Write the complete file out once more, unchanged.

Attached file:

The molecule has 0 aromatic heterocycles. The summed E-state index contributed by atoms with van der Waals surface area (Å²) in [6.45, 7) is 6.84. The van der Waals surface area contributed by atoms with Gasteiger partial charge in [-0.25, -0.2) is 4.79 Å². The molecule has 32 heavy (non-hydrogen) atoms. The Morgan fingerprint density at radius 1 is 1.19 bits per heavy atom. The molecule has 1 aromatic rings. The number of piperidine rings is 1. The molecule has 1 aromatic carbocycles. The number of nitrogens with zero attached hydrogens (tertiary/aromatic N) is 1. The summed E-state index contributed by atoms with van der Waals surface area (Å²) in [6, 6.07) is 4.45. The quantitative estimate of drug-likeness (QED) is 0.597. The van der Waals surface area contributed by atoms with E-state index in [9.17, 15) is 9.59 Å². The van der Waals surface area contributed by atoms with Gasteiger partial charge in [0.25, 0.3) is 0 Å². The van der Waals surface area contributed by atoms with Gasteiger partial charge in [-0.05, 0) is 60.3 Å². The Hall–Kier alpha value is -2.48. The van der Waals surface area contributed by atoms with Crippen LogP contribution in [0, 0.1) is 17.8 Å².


The molecule has 0 aromatic heterocycles. The summed E-state index contributed by atoms with van der Waals surface area (Å²) in [6.45, 7) is 6.84. The van der Waals surface area contributed by atoms with Gasteiger partial charge in [-0.25, -0.2) is 4.79 Å². The molecule has 32 heavy (non-hydrogen) atoms. The Morgan fingerprint density at radius 1 is 1.19 bits per heavy atom. The molecule has 1 aromatic rings. The number of piperidine rings is 1. The molecule has 1 aromatic carbocycles. The number of nitrogens with zero attached hydrogens (tertiary/aromatic N) is 1. The summed E-state index contributed by atoms with van der Waals surface area (Å²) in [6, 6.07) is 4.45. The quantitative estimate of drug-likeness (QED) is 0.597. The van der Waals surface area contributed by atoms with E-state index in [9.17, 15) is 9.59 Å². The van der Waals surface area contributed by atoms with Gasteiger partial charge in [0.25, 0.3) is 0 Å². The van der Waals surface area contributed by atoms with Gasteiger partial charge in [-0.05, 0) is 60.3 Å². The Hall–Kier alpha value is -2.48. The van der Waals surface area contributed by atoms with Crippen LogP contribution in [0, 0.1) is 17.8 Å².